EPILOGUE:
The Logic of Indifference
In all the preceding pages I have used the language of neutrality and indiffer-
ence, instead of the more common and readily understood term—alienation—
to highlight the problems of global labor and social life. But, isn’t call center
work a perfect example of alienated labor? As the agents perform dialer- paced
work at night in an alien language and culture, following alien laws and time,
aren’t they experiencing estrangement from their work, culture, work process,
and product and engaging in anything but “free conscious activity” proposed
by Marx as the touchstone for unalienated labor?
Let me point out several reasons for my hesitation in using the term alien-
ation or passing judgment on call center work. First, I have attempted a non-
normative analysis with a nonprescriptive ethic. One of the major points of
this book is to point out divergent tracks of global life where independent
prescriptions from different spheres preclude any universal, all- inclusive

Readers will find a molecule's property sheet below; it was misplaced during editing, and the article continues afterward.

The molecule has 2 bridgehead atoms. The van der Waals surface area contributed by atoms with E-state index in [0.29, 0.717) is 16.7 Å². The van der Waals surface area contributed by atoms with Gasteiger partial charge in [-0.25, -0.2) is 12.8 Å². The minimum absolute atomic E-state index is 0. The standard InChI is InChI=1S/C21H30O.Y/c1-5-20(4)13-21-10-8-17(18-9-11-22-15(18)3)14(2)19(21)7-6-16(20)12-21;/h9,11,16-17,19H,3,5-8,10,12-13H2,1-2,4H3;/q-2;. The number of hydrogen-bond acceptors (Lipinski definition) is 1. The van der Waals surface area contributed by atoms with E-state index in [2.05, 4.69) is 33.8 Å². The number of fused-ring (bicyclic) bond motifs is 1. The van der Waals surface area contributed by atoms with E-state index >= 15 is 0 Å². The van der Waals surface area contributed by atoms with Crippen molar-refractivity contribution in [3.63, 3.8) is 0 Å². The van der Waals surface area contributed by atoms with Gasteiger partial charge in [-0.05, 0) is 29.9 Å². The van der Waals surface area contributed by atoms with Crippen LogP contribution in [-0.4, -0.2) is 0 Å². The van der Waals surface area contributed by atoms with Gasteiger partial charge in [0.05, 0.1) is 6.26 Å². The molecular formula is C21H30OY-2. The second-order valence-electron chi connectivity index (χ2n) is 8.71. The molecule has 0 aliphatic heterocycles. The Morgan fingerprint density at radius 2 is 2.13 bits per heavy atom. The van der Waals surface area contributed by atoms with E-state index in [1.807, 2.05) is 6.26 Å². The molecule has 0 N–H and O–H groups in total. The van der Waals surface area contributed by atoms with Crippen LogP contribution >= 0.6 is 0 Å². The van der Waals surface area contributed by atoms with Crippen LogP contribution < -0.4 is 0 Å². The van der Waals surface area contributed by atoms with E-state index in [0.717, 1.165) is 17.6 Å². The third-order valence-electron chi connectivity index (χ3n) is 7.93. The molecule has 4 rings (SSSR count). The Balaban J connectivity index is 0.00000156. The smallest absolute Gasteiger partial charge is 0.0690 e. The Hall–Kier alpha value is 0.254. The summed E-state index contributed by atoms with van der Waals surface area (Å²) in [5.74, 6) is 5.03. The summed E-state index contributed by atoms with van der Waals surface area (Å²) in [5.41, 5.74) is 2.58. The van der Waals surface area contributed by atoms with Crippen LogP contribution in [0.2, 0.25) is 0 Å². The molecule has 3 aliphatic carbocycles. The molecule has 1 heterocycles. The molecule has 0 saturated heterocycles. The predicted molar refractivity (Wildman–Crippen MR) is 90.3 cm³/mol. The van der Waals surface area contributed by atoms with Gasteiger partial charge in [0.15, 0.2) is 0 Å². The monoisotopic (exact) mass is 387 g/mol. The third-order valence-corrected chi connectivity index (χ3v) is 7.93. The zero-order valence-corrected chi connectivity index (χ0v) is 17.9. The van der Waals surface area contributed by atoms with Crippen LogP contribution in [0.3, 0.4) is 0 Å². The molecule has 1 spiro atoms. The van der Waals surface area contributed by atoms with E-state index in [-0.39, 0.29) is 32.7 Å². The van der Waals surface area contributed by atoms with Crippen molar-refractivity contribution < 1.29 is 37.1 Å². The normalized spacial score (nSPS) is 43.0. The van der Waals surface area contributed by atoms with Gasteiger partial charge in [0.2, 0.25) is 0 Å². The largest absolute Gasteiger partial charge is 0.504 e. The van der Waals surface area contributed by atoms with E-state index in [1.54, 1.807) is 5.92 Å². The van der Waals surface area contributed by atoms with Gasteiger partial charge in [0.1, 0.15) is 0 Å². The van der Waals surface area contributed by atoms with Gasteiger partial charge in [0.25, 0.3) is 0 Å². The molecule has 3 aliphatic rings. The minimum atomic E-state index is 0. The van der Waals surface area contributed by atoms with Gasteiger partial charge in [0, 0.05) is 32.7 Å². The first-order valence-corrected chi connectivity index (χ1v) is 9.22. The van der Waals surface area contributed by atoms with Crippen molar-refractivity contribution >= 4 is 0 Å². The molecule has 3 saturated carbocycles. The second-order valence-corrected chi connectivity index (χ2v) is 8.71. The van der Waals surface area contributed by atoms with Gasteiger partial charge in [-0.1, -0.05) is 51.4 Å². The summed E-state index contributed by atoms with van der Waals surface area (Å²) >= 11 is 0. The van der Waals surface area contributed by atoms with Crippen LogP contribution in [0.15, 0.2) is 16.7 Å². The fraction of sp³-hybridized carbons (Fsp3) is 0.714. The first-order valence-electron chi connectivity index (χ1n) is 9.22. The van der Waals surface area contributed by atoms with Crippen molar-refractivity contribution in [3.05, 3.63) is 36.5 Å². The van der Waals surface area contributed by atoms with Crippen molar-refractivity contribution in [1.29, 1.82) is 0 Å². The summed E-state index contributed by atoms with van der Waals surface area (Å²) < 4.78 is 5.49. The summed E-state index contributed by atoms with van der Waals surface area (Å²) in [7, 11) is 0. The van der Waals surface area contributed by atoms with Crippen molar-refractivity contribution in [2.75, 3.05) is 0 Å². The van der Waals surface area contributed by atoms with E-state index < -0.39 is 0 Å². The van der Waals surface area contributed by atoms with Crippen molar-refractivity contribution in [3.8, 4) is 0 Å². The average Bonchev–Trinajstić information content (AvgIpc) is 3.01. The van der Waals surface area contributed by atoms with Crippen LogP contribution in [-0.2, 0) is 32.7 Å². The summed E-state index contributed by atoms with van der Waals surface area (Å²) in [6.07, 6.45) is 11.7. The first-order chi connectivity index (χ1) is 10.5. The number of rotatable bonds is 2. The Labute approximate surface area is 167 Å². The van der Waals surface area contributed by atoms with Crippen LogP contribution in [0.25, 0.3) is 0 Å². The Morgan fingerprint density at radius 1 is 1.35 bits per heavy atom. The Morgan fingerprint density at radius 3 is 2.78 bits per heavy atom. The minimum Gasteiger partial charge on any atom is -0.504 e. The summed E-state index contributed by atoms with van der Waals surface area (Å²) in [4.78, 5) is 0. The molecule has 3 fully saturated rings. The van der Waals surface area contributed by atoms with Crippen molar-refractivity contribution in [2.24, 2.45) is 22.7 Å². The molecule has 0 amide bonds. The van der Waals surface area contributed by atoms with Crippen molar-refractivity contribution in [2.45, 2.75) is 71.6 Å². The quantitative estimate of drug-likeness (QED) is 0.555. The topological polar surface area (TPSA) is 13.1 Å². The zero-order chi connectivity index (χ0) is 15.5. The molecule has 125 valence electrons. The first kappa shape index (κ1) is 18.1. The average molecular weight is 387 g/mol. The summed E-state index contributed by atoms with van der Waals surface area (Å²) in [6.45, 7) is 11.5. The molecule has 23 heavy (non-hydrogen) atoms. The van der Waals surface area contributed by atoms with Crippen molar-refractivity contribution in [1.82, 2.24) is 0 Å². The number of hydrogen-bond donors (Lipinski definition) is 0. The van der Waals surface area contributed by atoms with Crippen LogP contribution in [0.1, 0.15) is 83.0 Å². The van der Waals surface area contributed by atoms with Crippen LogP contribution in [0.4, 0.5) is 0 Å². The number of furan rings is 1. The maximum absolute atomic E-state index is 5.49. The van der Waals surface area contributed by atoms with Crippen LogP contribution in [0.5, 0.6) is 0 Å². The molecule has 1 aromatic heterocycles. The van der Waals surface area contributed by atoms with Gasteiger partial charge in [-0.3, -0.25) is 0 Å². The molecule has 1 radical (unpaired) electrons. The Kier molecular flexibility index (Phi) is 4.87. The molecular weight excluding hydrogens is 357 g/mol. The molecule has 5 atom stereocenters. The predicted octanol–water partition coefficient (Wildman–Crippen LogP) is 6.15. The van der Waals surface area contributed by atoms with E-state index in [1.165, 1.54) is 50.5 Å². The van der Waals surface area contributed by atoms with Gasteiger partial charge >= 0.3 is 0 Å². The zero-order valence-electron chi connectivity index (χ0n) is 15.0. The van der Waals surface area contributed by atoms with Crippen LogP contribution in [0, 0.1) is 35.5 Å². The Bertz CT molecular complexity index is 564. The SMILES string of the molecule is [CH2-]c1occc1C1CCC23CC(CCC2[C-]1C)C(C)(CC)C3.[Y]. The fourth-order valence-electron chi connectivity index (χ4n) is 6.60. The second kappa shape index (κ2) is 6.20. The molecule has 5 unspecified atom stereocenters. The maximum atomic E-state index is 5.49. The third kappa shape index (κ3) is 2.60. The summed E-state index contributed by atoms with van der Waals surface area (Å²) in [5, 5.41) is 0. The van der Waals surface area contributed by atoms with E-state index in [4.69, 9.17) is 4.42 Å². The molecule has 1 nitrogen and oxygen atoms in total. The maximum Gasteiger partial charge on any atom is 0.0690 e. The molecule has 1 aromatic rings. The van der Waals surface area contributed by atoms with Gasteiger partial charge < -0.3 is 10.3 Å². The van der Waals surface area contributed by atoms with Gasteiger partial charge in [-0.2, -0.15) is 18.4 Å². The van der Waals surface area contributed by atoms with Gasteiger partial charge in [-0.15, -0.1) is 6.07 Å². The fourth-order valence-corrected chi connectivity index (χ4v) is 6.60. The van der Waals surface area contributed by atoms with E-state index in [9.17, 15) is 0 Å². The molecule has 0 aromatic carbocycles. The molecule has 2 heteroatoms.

norm for unalienated labor. Let me be clear I am not using “universal norm”
as a transhistorical absolute. I use it only in the limited sense of Haberma-
sian consensus, whereby even scientific truths are not eternal but limited to
historical periods of scientific consensus (otherwise, science would never be
able to destroy its past understandings). Even in this limited sense, I do not
see a normative consensus between autonomous discourses of different
realms.
Of course, the biased social scientist in me sees the social prescription
against night work as a universal solution: a prohibition on all night work on
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